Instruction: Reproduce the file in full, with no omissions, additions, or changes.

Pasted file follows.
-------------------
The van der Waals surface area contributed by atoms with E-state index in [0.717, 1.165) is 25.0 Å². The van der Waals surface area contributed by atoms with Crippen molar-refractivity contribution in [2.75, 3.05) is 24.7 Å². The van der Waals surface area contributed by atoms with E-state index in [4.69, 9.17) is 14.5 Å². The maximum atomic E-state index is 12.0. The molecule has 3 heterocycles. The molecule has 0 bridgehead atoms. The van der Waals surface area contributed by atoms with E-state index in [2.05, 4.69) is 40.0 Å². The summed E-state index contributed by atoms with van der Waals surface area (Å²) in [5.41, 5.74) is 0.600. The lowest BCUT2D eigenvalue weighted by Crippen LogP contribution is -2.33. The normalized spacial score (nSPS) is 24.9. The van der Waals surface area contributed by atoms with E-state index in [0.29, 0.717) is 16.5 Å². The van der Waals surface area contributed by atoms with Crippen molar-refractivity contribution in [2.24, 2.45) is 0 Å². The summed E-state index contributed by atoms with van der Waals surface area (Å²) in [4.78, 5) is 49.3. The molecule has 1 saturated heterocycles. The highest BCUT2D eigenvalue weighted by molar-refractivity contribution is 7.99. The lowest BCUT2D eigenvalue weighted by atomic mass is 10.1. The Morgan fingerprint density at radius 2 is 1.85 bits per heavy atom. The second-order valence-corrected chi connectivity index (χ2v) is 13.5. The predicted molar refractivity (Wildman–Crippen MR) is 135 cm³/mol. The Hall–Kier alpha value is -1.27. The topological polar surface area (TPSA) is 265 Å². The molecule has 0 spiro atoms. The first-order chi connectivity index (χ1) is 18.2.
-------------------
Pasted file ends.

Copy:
The van der Waals surface area contributed by atoms with E-state index in [0.717, 1.165) is 25.0 Å². The van der Waals surface area contributed by atoms with Crippen molar-refractivity contribution in [2.75, 3.05) is 24.7 Å². The van der Waals surface area contributed by atoms with E-state index in [4.69, 9.17) is 14.5 Å². The maximum atomic E-state index is 12.0. The molecule has 3 heterocycles. The molecule has 0 bridgehead atoms. The van der Waals surface area contributed by atoms with E-state index in [2.05, 4.69) is 40.0 Å². The summed E-state index contributed by atoms with van der Waals surface area (Å²) in [5.41, 5.74) is 0.600. The lowest BCUT2D eigenvalue weighted by Crippen LogP contribution is -2.33. The normalized spacial score (nSPS) is 24.9. The van der Waals surface area contributed by atoms with E-state index in [0.29, 0.717) is 16.5 Å². The van der Waals surface area contributed by atoms with Crippen molar-refractivity contribution in [2.24, 2.45) is 0 Å². The summed E-state index contributed by atoms with van der Waals surface area (Å²) in [4.78, 5) is 49.3. The molecule has 1 saturated heterocycles. The highest BCUT2D eigenvalue weighted by molar-refractivity contribution is 7.99. The lowest BCUT2D eigenvalue weighted by atomic mass is 10.1. The Morgan fingerprint density at radius 2 is 1.85 bits per heavy atom. The second-order valence-corrected chi connectivity index (χ2v) is 13.5. The predicted molar refractivity (Wildman–Crippen MR) is 135 cm³/mol. The Hall–Kier alpha value is -1.27. The topological polar surface area (TPSA) is 265 Å². The molecule has 0 spiro atoms. The first-order chi connectivity index (χ1) is 18.2.